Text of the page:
Delivery by drones was once considered a concept of the future, but recent developments from Amazon and Google have made these much closer to reality. Certain legal developments have put actual "drone delivery" at a standstill for the moment, but drones are still making big strides in the warehousing industry. In the discussion below, we will explore some of the many ways drones impact distribution centers, and what they could be doing in the future.
Cycle counts are often difficult to complete in large warehouses that cover miles of square footage. Cycle counting drones are designed to fly overhead and complete this task in a timely manner. Drones may also be used to monitor efficiency levels, improve security protocols, and alert managers of issues in the warehouse at the first signs. Simply put, these machines are acting as "eyes in the sky," providing an aerial view of the entire warehouse in a short amount of time.
In the automotive industry, inventory drones are used to monitor vehicles as they make their way through the assembly lines. Once completed, the drones can alert the appropriate parties that the cars are ready to be transported out of the factory. Inventory drones could also be used in other assembly-line industries in the future, but they are mostly used for automotive purposes at this time.
Yard management drones are in charge of watching after equipment in trailer yards. They monitor the assets in the facility and make note of anything that may be missing or out of place. These drones are specifically designed to handle outdoor elements, as opposed to other drones that are made to work indoors. Outdoor drones have to be able to withstand acts of precipitation, heavy wind, and more as they fly.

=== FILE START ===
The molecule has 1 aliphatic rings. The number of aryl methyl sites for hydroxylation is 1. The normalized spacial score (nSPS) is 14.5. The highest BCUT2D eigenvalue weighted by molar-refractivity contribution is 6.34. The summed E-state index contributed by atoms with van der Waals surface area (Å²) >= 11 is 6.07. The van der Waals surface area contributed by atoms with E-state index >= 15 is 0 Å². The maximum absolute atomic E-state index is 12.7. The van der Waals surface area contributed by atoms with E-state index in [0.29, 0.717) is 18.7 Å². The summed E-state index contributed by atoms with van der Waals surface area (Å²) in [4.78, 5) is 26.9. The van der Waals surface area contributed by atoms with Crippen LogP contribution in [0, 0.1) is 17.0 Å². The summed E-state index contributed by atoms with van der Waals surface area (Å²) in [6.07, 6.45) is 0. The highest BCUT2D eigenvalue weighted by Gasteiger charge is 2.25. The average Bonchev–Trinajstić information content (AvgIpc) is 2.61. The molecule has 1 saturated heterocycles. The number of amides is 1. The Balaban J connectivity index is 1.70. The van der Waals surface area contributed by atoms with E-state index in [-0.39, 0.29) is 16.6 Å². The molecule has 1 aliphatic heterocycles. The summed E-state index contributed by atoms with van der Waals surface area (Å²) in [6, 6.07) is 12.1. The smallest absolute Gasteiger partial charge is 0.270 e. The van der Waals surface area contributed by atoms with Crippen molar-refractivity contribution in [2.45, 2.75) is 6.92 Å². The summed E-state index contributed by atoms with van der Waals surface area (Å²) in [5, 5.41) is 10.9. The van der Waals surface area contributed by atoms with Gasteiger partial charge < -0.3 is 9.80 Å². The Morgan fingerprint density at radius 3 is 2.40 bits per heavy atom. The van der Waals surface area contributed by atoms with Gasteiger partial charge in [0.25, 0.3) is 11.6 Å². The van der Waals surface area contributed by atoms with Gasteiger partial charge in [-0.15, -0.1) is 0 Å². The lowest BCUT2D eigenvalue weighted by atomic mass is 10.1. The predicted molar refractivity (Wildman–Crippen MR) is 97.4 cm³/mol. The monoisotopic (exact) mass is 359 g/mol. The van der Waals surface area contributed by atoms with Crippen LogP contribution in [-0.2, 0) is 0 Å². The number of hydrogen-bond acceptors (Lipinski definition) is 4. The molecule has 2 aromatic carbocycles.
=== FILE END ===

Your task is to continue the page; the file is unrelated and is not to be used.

Asset location drones are designed to do exactly what their name states – locate assets. They can cover a large area on a map searching for high-value assets on the property. These drones may not apply to the warehousing industry specifically, but their capabilities could be transformed for warehousing in the future.
When delivery drones first hit the scene, the Federal Aviation Administration set strict guidelines about how these machines can operate and where they can fly. The organization's initial proposal stated that the drones had to be under 55 pounds, remain in sight for the pilot, and could not be flown over people. That put a huge damper on the concept of last-minute drone deliveries, especially in larger cities. Amazon sent its drone research to locations outside of the United States, and the U.S. Senate Committee approved for the drone usage bill to be reorganized. Now the FAA has two years to create new rules for drone deliveries.
With the amount of ups and downs drones have gone through recently, it's hard to pinpoint a time as to when real-time delivery by drones will become a "norm" in American society. For now, drones are improving a number of other areas in warehousing, and their technologies will continue to be explored in the future.
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